Melgar, in conversation with his Father. For more information on the cemetery that existed prior to the train station and never completed Renaissance Mall, see Geisheimer, G. G. (2017). Newark cemeteries: Old Newark. Retrieved from http://newarkcemeteries.com/oldburying.php
 Kofsky, J. (2016, September 19). Development projects sprout up along Halsey Street in Newark. Jersey Digs. Retrieved from https://jerseydigs.com/development-projects-along-halsey-street-newark/
 Melgar, C. (2016). Newark. Journal of Biourbanism, IV(1&2/2015), 13.
 See the work of M. Casagrande & S. Rintala in Slessor, C. (1999 December). Burning Passion. The Architectural Review, 12. Retrieved November 2016 from http://www.casagrandelaboratory.com/portfolio/landescape/
 See 03 Business & Industry from Overview: “Lack of Awareness of Newark’s Assets.” The Newark Central Planning Board. (2012, September 24). Newark’s master plan: Our city our future (Vol. 1, p. 38). City of Newark: Office of Planning, Zoning & Sustainability. Retrieved from https://ndex.ci.newark.nj.us/dsweb/Get/Document-515469/econ_MstrPlan_2012_vol2.pdf
 Ibidem, pp. 36−37.
 See 03 Business & Industry from Strategies and Actions: “02. Downtown.” Ibidem, p. 50.
 Further, the Berger Organization states it “has been instrumental in [Newark’s] renaissance during the past 32 years and was among the first to anticipate its revitalization as a destination of choice for business, shopping, dining, entertainment, sports and culture.” Berger Organization, LLC. (2016). Retrieved from http://www.bergerorg.com/aboutus.htm New York City-based Cogswell Realty has also been influential through joint ventures in Newark aimed to “fill a void for much-needed quality housing in downtown Newark” through “aggressive and successful marketing and leasing” such as Eleven80 in 2006. Cogswell Reality, LLC. (n.d.). Retrieved from http://cogswellrealty.com/
 See “Appendix A: Newark’s Downtown Retail Development Strategy.” Ibidem, p. 61.
 See “Priority Actions: Strategy 1” for “Retailer Attraction and Tenant Recruitment: 1.1. Proactively target retailers that are active in comparable downtown markets and sub-markets, and demonstrate Newark’s market similarities and reasoning that a similar strategy would be successful in Newark.” Ibidem, p. 63.
 See “Target Markets” for “Halsey Street: Opportunities and Constraints.” Ibidem, p. 62.
 For Seth Boyden (on Frelinghuysen Avenue at Haynes) in Newark’s master plan: Our city our future (Vol. 1) see 04 Housing in Strategies and Actions: “03. Rehabilitation” for “Strategy 3.2: Continue to rehabilitate substandard public housing,” which states “in 2007, when NHA undertook a comprehensive physical needs assessment of its housing stock, it identified more than $500 million dollars in deferred maintenance costs. Issues range from serious (e.g., leaky roofs, HVAC repairs, elevator service) to longer term (e.g., exterior “spruce ups” and facilities planning). While the agency developed a 20-year capital plan to address these issues, over one third of NHA’s housing stock consists of old low-rise units with undersized rooms, poor layouts, and design issues that cannot immediately be rectified with capital improvement funds. Many of these buildings, including those constructed in the 1940s, are in need of total replacement, including Bradley Court, Stephen Crane Villas, Seth Boyden, and others. NHA [Newark Housing Authority] intends to demolish and redevelop these properties as funds become available.” Ibidem, p. 87.
 RLS Media. (2017, January 5). Former Newark Seth Boyden housing project complex to become PATH station village. Retrieved from https://www.rlsmedia.com/article/former-newark-seth-boyden-housing-projects-become-path-station-village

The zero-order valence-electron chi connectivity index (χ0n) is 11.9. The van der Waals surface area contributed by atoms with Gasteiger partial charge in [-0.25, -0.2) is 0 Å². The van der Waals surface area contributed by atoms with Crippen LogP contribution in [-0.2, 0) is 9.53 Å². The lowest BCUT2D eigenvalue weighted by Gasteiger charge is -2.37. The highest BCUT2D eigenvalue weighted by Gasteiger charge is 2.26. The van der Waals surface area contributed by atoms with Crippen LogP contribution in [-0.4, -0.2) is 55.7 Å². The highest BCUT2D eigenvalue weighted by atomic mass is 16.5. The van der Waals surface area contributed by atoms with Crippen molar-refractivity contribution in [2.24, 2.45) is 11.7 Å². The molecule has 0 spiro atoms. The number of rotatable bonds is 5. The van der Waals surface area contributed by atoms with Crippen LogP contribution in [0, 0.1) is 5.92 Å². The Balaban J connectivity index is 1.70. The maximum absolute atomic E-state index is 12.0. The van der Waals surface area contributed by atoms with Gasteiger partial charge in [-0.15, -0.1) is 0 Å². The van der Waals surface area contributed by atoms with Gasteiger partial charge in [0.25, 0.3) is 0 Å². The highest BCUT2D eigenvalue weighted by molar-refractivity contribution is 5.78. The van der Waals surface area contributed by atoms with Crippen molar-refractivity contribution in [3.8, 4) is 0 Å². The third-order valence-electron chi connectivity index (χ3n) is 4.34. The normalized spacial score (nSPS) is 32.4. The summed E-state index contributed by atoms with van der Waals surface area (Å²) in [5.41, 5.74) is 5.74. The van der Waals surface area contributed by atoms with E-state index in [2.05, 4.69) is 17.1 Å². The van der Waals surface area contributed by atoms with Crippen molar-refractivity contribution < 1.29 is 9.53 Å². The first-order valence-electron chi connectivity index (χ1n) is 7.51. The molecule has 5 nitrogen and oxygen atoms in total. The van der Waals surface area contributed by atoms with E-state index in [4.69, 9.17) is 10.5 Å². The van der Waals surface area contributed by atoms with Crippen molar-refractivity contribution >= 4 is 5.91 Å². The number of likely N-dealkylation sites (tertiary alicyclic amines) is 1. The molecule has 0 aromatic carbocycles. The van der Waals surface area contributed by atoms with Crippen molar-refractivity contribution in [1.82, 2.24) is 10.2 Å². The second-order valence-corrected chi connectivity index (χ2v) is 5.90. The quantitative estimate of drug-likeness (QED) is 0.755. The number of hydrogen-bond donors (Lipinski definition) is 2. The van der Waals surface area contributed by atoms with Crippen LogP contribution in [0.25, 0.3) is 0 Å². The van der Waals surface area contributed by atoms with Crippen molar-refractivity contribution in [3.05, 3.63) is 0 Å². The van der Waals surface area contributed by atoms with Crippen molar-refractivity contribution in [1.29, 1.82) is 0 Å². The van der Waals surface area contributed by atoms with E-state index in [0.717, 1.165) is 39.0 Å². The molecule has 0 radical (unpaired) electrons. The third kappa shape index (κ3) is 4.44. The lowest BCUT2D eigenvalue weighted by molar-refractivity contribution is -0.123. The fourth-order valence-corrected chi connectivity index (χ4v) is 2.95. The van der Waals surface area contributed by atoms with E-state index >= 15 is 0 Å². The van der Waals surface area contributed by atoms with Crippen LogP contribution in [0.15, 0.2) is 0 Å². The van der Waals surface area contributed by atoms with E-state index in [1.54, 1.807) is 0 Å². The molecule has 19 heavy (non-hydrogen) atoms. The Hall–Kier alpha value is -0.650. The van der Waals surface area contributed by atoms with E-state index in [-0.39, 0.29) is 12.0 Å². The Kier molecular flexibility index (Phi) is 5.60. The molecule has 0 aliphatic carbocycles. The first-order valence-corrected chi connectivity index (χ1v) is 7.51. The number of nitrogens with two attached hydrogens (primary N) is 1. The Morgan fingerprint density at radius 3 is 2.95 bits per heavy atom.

Built in 1946, the Millard E. Terrell Homes are located near the Passaic River on Riverview Court. See also Newark Housing Authority. Retrieved from http://www.newarkha.org/NHA_DidYouKnow.php
 In Newark’s master plan: Our city our future (Vol. 1) see 06 Parks & Natural Resources from Strategies and Actions: “01. Neighborhood Parks” for “Strategy 1.5: Employ incentive zoning in target areas (where greater density is encouraged) to involve the private sector in creating public open space” and “02. Regional Parks and Greenways.” Ibidem, pp. 141−143.
 See Figure 6.4 “Priority Capital Projects for City-Owned Parks Newark, NJ, 2012−2025.” Ibidem, p. 138. Newark Riverfront Park Phase 2 is estimated at $5 million for 4.0 acres.
 See 04 Housing from Strategies and Actions for “Strategy 1.3: Redevelop properties downtown in support of a residential, mixed-income, mixed-use, regional urban center” at “1.3.2 Promote new housing along lands adjacent to McCarter Highway and the Passaic riverfront in the downtown.” Ibidem, p. 77.
 Carter, B. (2016, September 27). Homes may not be so sweet anymore at Newark’s Terrell Homes. NJ.com. Retrieved from
 See 06 Parks & Natural Resources from Strategies and Actions: “03. Stewardship” for “Strategy 3.2: Ensure sufficient, dedicated funding and resources to maintain parks and recreational facilities,” citing the Regional Plan Association’s (2009 August) Practices for Newark’s Riverfront: “In 2009, one study estimated that annual maintenance and operations for Newark’s new riverfront parks (one phase of which is currently under construction) could be expected to cost as much as $80,000 per acre.” Ibidem, p. 146.
 See “3.2.2 Explore the use of real estate value recapture mechanisms to create dedicated revenue streams.” Ibidem, p. 147.
 Hahne & Co. is located at 50 Halsey Street. Strunsky, S. (2017, January 24). Hahne’s building opening celebrated as a sign of Newark’s rebirth. NJ.com. Retrieved from http://www.nj.com/essex/index.ssf/2017/01/hahnes_ribbon_cutting_in_newark_1.html The building was redeveloped by L+M Development Partners, Prudential, and Goldman Sachs. See also Hahne & Co. (n.d.). Retrieved from http://220.127.116.11/staging.hahne.e2logy/ and Hahne & Co.: Newark, New Jersey. (n.d.). Retrieved from http://www.hahnesnewark.com/
 The Griffith Building, built in 1927, is located at 605–607 Broad Street. Berger Organization, LLC. (2016). Retrieved from http://www.bergerorg.com/griffithbuilding.htm
 Grauer, G. B. (2017, February 1). Gladys Barker Grauer—“Newark sensed it.” (Interview by S. Bissen). International Society of Biourbanism. Retrieved from http://www.biourbanism.org/gladys-barker-grauer-newark-sensed/
 Melgar, C. (2016). Newark. Journal of Biourbanism, IV(1&2/2015), 13.
 Solzhenitsyn, A. I. (1973). The Gulag archipelago 1918–1956: An experiment in literary
investigation I–II. (T. P. Whitney, Trans.). (p. 524). New York: Harper & Row.
 C Melgar. (2017). Supapoupon: Original photographs of life in Newark, NJ, USA. Retrieved from http://supapoupon.tumblr.com/
For further study, see: Newark—on Heterogenesis of Urban Decay